What is a dramaturge? You may have seen this word in a theater program, or heard it bandied about in casual conversation. If you are like me, you did not know what people were talking about, but nodded your head knowingly and pretended you did. But what is dramaturgy, really, and what does a dramaturge do? I decided to find out.
Simply put, the dramaturge is an advocate for the work itself. This can take many forms: researcher, textual interpreter, curator of a company’s season. In traditional theater, this person ensures that the director, production people, and company adhere to the spirit of the playwright and make informed, appropriate choices about how to interpret and present the work.
The art of dramaturgy was developed in Germany in the 18th century by Gotthold Lessing, who set the tone for the role with the Hamburg Repertory Company. Lessing was a supporter and advocate but also a goad and a critic, seeking to elevate the status quo of German theater to something remarkable and unique.
Berthold Brecht and Kenneth Tynan are two theater giants who helped define the role of the dramaturge during the 20th century. But in a city with a performance scene as vibrant and experimental as Philadelphia’s, I thought I’d ask a couple dramaturges here to tell me about the roles they play.
According to Anna Drozdowski, who works in production management and planning and makes creative work under Ladybird, “Dramaturgy, for movement-based original work, is a place of heightened perspective that (in best case) prevents the project from being myopic in scope and simultaneously allows the group to be reflective of the moving parts. Ideally, I am a useful, helpful instigator.” She adds, “But I think that the work of dramaturgy—of questioning, researching and making a process visible—is done by many people on a project and often by the creators in the absence of someone with this official title.”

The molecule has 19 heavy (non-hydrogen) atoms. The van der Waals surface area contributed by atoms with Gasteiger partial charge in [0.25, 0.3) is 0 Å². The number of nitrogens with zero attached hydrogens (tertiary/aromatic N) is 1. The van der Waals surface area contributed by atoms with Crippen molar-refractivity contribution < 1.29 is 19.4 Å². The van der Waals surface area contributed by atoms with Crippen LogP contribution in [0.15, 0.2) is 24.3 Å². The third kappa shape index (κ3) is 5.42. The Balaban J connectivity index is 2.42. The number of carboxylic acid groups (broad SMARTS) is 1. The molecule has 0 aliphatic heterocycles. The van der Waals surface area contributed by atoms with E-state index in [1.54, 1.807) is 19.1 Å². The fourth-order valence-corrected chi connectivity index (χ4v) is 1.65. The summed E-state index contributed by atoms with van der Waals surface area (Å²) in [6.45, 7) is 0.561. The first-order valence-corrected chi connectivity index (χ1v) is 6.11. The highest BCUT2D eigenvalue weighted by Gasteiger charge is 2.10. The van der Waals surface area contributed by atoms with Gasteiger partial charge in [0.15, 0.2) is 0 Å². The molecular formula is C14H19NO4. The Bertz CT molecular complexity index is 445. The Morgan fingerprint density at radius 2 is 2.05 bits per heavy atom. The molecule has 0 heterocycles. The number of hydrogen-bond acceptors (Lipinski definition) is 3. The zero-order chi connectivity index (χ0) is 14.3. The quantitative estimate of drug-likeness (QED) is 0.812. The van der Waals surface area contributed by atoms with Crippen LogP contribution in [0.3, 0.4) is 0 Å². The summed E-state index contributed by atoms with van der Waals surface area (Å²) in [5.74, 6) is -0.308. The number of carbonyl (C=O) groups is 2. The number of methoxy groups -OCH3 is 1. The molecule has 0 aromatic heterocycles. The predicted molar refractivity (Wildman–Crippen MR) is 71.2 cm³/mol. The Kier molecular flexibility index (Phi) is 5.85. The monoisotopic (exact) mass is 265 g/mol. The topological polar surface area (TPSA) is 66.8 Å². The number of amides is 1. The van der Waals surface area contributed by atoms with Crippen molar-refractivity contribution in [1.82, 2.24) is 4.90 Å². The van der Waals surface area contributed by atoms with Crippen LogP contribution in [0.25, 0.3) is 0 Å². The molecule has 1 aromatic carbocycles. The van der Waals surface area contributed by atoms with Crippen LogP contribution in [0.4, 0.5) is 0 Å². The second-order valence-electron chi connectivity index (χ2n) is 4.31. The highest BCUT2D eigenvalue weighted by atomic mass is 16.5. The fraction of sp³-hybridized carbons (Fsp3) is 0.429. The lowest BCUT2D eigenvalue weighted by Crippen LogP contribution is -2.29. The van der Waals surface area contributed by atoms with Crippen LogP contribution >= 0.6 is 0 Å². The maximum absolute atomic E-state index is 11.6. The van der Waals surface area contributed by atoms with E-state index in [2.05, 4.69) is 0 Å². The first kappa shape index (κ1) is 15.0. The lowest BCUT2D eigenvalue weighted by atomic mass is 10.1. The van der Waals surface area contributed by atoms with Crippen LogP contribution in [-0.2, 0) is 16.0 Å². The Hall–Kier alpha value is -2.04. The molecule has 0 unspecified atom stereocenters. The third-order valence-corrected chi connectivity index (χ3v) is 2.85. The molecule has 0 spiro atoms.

“I like to say that the dramaturg is to the text as the director is to the actors,” posits Rebecca Ennen, dramaturg for Shakespeare in Clark Park‘s Comedy of Errors and Pig Iron Theatre Company‘s Isabella and Love Unpunished. “I get close with the words and ideas of the playwright. Throughout the rehearsal process I advocate for a full exposition of the text’s richness, and dig into the play—and related research, thematic, historical, literary, or whatever—to unearth themes for the production. It’s a give-and-take: supporting the text, demanding flexibility and depth from it, as a director would with actors. This is very different with, for example, Shakespeare and a new experimental dance-theater piece—one has years of productions, and piles of words, and the other has never been made before and might have no words at all. Still, in both cases I’m thinking about what the production says or is as a whole and how an audience will understand it.”
So, at a Philadelphia Live Arts Festival or Philly Fringe production, tip your dramaturge. It was the dramaturge that made a list of all the funny words and told the actors what they meant; researched the production history of the work; put together a packet of helpful material to get everybody oriented; and ensured the continuity and coherence of this staging. And, as with most things Fringe, the rules are still being written. The dramaturges of today’s visionary new work are just getting started.
Photo (top) by Steve Weinik of Anna Drozdowski’s work on “Ten Minute Men,” from INFLUX.
Photo (in-text) by JJ Tiziou of Rebecca Ennen’s work on Isabella.